The discussion about current challenges of eMobility is changing. The focal point is no longer the limited supply of vehicles or the excessive price of an eCar, but the uneven distribution of the public charging infrastructure and the fact that suitable charging facilities are not yet available throughout Germany. This is also confirmed by the report in the "National Platform Future of Mobility". New, innovative charging methods can help to bridge the distance between charging stations and also make things more convenient for drivers of electric vehicles.
Within the context of the "Lane Charge" research project, EDAG, engineering service provider to the mobility industry, has developed and applied for a patent on a process for the inductive charging of electric cars. This technology is particularly attractive for municipalities and infrastructure operators, as it revolutionizes the provision of a low-cost, robust and interoperable charging infrastructure.
As a result of the EDAG innovation, it will be possible for eCars to be charged without human intervention in the future: when parked, waiting at traffic lights, at home in the garage – wirelessly, at recurring short intervals, and using the same technology in both the public and private spheres.. Dr.-Ing. Jan Leilich, Head of Innovations at EDAG, underlines the advantages of the process: "Unlike previous attempts to find solutions, the charging intelligence is no longer in the road, but in the vehicle. This means the technology embedded in the road is simpler and robuster than it was in the past. This makes installation in the road surface less expensive, and makes it easier for municipalities, energy providers and road operators to rapidly expand the inductive charging infrastructure." EDAG has applied for a patent for this new process.
Along with EDAG, the Hannover University of Applied Sciences, the Technical University of Braunschweig and SUMIDA Components & Modules are working on the development and implementation of the concept for an overall charging system for eTaxis. In the last few weeks, joint tests have been carried out at the test site at Hannover University to try out the integration into the road of four differently designed transmitter coils produced by project partner SUMIDA. The results of the test series are promising: with standard, tried and tested mastic asphalt technology, the various transmitter coils were installed in the road without damage.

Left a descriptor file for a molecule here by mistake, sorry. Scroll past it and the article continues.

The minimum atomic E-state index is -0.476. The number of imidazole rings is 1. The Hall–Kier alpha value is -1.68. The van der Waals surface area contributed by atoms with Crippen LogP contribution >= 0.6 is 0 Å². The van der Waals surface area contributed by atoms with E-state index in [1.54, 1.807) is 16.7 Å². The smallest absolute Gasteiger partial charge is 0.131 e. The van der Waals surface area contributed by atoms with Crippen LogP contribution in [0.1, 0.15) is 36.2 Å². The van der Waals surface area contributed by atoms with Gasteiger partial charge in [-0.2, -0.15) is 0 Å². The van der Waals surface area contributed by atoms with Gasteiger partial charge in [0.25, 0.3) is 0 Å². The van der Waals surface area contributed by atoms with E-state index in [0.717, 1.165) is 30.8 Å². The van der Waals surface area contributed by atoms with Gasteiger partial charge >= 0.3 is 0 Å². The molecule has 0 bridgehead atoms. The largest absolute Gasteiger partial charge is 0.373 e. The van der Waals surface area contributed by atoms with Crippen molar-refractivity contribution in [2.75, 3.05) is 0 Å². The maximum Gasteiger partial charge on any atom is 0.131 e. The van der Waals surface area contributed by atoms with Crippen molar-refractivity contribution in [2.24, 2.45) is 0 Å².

In the next step, the controller was tested under realistic conditions, with transmitter coils installed in the road surface. In addition, the simultaneous power transmission by two transmitter coils with shared power electronics in the roadside also needed to be investigated. It was found that the primary side was not affected by the difference in power requirements even when the load was changed, and that the two secondary systems did not interact. The advantage of the innovative system, which had previously been predicted by means of simulation, was in this way demonstrated in practice.
Further hardware improvements and laboratory tests are currently being carried out, in preparation for the next test phase. In addition, the interfaces to the hardware of project partner Hannover University are being defined and implemented. Following this, the housings for the on-board power electronics will be produced and the electromagnetic compatibility measurements carried out using these. The project target for 2022 is to ensure that the technology works correctly under realistic conditions on the test field, so that it can then be demonstrated to the public at the cab stand outside the train station in Hannover.
The "LaneCharge" research project is being funded to the tune of € 2.77 million within the scope of the Electromobility Funding Directive of the Federal Ministry of Transport and Digital Infrastructure (BMDV). The directive is being coordinated by NOW GmbH, and implemented by project sponsor Jülich (PtJ).